Referring to FiG. 2, the -conventional mount y3' cornprises a stern tube which is formed into aflare i into about the ends of the filament 9 which is Vcoated with alkaline earth carbonate emission mix asindicated at yit) in FIG. 5.v in FIG. 2, the mount 3 has a blow-out aperture ill with an exit surface` i2 at a stecpanglerelative to the axis ofthe exhaust tube. This causes the gas jet which forms during the inert gas lling operation-to strike with considerable force the envelope Wall andto blow off the phosphor coating leaving a spot in the region indicated at i3 in FIG. l whichis either clear or only very thinlyicoated with phosphor.y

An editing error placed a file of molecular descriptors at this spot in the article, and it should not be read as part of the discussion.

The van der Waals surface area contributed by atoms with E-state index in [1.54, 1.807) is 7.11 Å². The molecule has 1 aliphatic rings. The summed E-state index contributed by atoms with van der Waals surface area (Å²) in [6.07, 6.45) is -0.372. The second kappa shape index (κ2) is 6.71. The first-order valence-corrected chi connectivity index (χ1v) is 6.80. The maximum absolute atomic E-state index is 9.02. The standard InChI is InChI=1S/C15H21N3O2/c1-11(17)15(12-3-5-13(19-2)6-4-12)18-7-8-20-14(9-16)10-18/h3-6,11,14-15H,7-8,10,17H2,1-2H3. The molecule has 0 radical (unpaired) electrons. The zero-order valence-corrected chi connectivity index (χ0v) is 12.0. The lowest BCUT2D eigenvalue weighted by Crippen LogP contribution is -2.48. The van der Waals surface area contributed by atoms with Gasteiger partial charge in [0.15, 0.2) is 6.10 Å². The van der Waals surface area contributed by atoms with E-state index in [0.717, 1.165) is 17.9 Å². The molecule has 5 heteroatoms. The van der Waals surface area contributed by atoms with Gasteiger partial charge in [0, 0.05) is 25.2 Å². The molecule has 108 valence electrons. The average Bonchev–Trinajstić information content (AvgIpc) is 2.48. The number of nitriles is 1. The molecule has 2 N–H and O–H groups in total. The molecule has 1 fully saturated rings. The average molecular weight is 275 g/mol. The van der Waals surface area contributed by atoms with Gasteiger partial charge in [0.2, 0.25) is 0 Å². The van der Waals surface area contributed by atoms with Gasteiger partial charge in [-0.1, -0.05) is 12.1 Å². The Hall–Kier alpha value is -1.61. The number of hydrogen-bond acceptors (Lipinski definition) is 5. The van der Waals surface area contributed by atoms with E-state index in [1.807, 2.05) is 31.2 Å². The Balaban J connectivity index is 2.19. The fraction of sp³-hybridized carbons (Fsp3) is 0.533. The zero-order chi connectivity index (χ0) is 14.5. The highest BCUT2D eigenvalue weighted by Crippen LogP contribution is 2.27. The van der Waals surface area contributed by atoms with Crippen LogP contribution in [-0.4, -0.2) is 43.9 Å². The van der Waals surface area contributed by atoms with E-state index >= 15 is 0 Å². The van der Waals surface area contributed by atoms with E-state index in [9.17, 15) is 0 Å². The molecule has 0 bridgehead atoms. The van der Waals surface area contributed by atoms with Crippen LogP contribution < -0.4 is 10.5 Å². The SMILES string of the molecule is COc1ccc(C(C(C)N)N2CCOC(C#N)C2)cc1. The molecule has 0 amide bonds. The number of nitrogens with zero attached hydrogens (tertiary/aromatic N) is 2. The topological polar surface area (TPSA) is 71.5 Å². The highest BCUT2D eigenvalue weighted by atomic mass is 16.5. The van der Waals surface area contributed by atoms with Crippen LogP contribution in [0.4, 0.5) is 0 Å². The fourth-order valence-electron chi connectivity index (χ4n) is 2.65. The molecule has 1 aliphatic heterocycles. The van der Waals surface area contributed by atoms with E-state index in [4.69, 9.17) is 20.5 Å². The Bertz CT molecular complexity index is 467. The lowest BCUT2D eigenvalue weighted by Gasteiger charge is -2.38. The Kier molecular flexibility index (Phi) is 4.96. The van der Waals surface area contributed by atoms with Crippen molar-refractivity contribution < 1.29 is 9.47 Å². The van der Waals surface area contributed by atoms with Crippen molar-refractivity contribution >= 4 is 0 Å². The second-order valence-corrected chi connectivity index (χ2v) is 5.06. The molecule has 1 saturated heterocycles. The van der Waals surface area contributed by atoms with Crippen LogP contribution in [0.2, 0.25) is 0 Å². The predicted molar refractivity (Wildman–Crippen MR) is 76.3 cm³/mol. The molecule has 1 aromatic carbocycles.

In accordance with the illustrated embodiment of the invention, the blow-out aperture ofthe mountis reformed Vto provide a flaring exit aperture 14 and a relatively wide grooved channel l5 in the side of the press and extending towards the end, as indicated in FIGS. 4 and 5. The reforming of the blow-out aperture may be doneon a mount or stem machine wherein the mount is supported inverted position by means of jaws lu which grip the exhaust tube, as conventionally indicated in FEGS. 2 and 3. The blow-out aperture fill shown in FiG. 2 was ormed in conventional fashion at an earlier station on the stem machine by blowing a puit of air through the exhaust tube while lires are played on the sides of the press to maintain the glass in a viscous state. The reforming of the press to give the desired blow-out contour is done by means of matrix jaws i7, i8, shown in FlGS. 2 and 3. l aw i7 is provided with a rounded inclined ridge i@ while jaw 18 is provided with a relief V 2u. rfhe matrix jaws are mounted on pivoting levers 2l, ZZ which are actuated by means of links 23, 24 from a vertically reciprocating crosshead 25. In FIG. 2, the jaws and levers are shown in their outswung retracted position whereas in FlG. 3 2they are shown in their upswung position engaging the press of the mount. The glass engaging surfaces of the matrix jaws diverge slightly in the direction ot the filament so that excess glass not displaced laterally is forced down in the direction of the iilament and may lengths the press slightly.